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Under Stevens’ leadership, DIA flourished. It became more than just an organisation and took on the form of a movement. Initiatives like the “Dog for Sight” and partner programs for empowering disabled entrepreneurs underlined DIA’s commitment to inclusivity and support. 

Today, DIA stands as a testament to what resilience, innovation, and a belief in inclusivity can achieve. 

With Stevens at the helm, it has transformed into a beacon of hope, illuminating the path for countless individuals. 

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Over the years, it has been opening doors. Many of our friends are now working with corporates like Alliance, Hong Leong, etc, simply because these companies are now seeing their abilities.”

This is where Stevens and his team believe their experiential programme from their academy and change lives and empower more people with disabilities to contribute to society. 

Kering international dia workshop
Photo provided to WeirdKaya

Through workshops, sponsorships, and advocacy, DIA continues to break barriers, ensuring that disabilities do not define one’s capabilities or limit one’s potential.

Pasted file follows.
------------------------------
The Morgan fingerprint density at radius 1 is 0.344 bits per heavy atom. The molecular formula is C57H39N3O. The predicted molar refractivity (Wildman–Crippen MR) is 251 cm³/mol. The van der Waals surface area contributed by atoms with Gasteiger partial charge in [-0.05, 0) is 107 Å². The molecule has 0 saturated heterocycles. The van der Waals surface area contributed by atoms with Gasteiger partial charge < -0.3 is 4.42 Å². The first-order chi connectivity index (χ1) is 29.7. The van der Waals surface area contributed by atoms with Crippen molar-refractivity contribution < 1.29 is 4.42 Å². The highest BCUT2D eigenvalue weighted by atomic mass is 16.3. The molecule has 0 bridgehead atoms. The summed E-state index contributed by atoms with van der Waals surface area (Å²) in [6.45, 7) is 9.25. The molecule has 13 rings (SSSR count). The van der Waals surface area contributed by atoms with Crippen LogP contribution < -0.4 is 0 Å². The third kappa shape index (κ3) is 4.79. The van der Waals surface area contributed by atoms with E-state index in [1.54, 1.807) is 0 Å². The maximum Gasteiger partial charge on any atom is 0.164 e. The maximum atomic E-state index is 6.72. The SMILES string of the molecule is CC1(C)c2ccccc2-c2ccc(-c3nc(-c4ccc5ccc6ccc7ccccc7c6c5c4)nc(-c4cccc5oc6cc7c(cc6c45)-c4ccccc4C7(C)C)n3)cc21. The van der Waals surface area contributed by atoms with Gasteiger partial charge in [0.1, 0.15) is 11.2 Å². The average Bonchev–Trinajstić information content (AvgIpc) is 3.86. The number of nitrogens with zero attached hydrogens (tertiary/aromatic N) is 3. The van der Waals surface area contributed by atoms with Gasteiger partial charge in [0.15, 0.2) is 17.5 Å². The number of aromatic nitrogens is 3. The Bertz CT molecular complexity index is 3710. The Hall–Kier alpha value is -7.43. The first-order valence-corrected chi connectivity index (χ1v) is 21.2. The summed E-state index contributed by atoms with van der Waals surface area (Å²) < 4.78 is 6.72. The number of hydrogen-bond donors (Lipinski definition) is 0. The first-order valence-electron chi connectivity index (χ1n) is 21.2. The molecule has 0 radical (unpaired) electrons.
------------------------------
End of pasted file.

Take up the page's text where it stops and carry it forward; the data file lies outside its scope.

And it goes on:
Over the years, we have attracted more than 30,000 visitors and served more than 140 organizations, corporations and government agencies through workshops. We also conducted education workshops for universities and colleges.”

They have also won various awards such as the DIGI Challenge For Change Winner, MAGIC Amplify Award, and SE.A + A Accreditation, all of which bears testament to DIA’s success.

In 2019 I was also awarded the Star Golden Hearts and we were given tax-exempt status by the Ministry of Finance in the same year,” added Stevens.

Star golden hearts award 2019 : awards presentation ceremony.
Photo provided to WeirdKaya

A brighter future

Despite DIA’s growing success, Stevens believes the journey is far from over. With plans to relaunch Dialogue in the Dark, introduce Dialogue Games, and expand its reach, DIA is poised for greater impact. 

DIA is also aiming to become the first full 4 Dialogue Experience Discovery Centre in Southeast Asia that includes Dialogue in the Dark, Dialogue Game, Dialogue in Silence, and Dialogue with Time by 2026 after their equity crowdfunding.

Pusat tuisyen akal cerdik and pusat tuisyen seri fajar
Photo provided to WeirdKaya

We will be the first in ASEAN because this new centre will have 4 different global award-winning experiences licensed by Dialogue Social Enterprise from Germany.

Besides that, there will also be a cafe that will be operated and facilitated by autistic and mentally challenged friends who will also be trained as welcoming hosts to our Discovery Centre.”

Dia - top 50 finalists mystartr sandbox
Photo provided to WeirdKaya

Stevens’ journey with Kaye by his side, from descending into a world void of light to becoming a shining beacon for others proves that the strength of the human spirit and the boundless potential for kindness and empathy create a more inclusive world. 

Thankfully, we have managed to start the conversation between the abled and disabled society. Actually, there is no difference between both worlds. There shouldn’t be any marginalisation or barriers towards building a more inclusive and empathetic society.”